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Jo Ann Barefoot explores how to create fair and inclusive consumer financial services through innovative ideas for industry and regulators




Mallory Kwiatkowski

As someone who spends my time on high-level ideas and trends in financial innovation and regulatory strategy, I took an important step last year:  I cofounded a startup.  It’s called Hummingbird Regtech, and it aims to transform compliance through cutting edge technology, starting with anti-money laundering.

For me this is learning by doing, and the practical, concrete process of designing a next-generation compliance tool has already brought me insights I never would have found by doing policy work at 30,000 feet. The breakthrough moments have come from brainstorming with my colleague Matt Van Buskirk, who is a regulatory expert. Matt likes to say that when you tell fintech engineers about regulatory requirements, their first reaction is usually disbelief, as in, “you have to be kidding -- why would we need to do that?” The next is that they set out to design an efficient, effective way to get it done. If you tackle that task with no preconceptions and no legacy tools, and instead just apply new technology to a blank slate, you can create tools that are faster, cheaper and more effective in reaching public policy goals, all at once.

The Hummingbird work is giving us more than ideas for compliance solutions. I’ve predicted that 2017 will be the year of “regtech,” a term that has two meanings. One is using updated technology to comply with regulations. The other refers to use of new technology by regulators, themselves, to enhance their own work. Regulators around the world are innovating, using big data, machine learning, API data feeds, and other new strategies to rethink everything from bank regulatory reporting to detecting patterns of insider trading.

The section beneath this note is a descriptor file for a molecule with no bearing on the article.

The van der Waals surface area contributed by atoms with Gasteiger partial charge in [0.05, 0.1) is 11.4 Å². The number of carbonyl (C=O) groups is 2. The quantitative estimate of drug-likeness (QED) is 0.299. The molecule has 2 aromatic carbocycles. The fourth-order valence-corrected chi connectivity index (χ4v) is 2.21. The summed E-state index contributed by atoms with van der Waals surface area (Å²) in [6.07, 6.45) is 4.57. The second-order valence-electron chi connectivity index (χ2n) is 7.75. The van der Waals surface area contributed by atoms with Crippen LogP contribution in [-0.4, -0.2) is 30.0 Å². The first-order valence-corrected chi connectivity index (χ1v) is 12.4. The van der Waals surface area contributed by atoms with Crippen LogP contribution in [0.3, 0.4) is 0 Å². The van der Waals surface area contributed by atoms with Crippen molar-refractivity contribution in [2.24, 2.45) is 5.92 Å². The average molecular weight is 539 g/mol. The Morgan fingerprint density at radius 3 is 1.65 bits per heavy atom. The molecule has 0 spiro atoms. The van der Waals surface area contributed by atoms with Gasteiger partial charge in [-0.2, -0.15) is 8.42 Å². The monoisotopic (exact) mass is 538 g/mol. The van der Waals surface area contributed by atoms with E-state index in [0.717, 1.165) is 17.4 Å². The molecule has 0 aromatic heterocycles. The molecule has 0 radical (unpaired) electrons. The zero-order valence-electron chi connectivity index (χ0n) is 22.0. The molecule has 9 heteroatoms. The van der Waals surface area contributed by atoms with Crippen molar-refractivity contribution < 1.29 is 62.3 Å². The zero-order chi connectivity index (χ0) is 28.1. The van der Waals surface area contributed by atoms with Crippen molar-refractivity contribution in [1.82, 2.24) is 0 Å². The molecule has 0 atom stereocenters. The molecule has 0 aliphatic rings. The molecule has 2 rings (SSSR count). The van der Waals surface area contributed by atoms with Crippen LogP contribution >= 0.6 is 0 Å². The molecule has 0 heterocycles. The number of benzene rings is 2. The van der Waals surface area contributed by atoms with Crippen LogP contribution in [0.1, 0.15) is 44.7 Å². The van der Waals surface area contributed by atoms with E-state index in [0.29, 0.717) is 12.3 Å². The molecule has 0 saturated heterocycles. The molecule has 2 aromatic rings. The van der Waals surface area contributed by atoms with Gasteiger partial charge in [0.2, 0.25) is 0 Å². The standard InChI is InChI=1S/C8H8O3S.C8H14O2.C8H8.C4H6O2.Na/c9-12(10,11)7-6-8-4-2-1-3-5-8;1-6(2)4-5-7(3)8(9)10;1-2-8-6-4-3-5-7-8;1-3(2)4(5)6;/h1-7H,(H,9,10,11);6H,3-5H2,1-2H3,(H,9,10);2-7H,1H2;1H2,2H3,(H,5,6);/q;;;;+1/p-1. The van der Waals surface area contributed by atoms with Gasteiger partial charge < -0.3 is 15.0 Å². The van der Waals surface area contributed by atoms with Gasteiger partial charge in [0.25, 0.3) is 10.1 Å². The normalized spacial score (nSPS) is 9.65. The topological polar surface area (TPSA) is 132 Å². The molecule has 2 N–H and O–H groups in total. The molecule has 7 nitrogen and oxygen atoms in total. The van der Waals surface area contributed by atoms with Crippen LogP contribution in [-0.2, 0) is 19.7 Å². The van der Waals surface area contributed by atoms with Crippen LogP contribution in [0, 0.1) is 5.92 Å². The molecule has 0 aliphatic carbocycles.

As I spend time with tech people on these problems, we are finding ourselves evolving a whole new vision for how regulations could be designed in the digital age. The core shift should be from creating regulations as linear processes -- rules, policy, procedure, and the like -- to framing them as technology “systems” that can be flexible, easily updated, and constantly improving. I’m convening a cross-section of regulatory experts, engineers and designers to flesh out the concept and will expand and share this further in the coming months.

This is an exciting time, stay tuned as I will also be sharing more on Hummingbird as it launches live pilots this month! 

In addition to discussing fintech and regtech with global senior supervisors at the New York Federal Reserve Bank in early March, I am also very much looking forward to what's up next: 

  • April 10th, London - I’ll speak on regtech at Innovate Finance, and later that week I’ll  join in the regulatory forum of the Financial Conduct Authority

  • April 26th, New York - FINXTECH Annual Summit - Panel on Key Regulatory Perspectives

  • June 15th, Austin, TX - Center for Financial Services Innovation (CFSI Emerge), FInancial Health Summit.

Technology is transforming finance. It can transform regulation too! Exciting times ahead!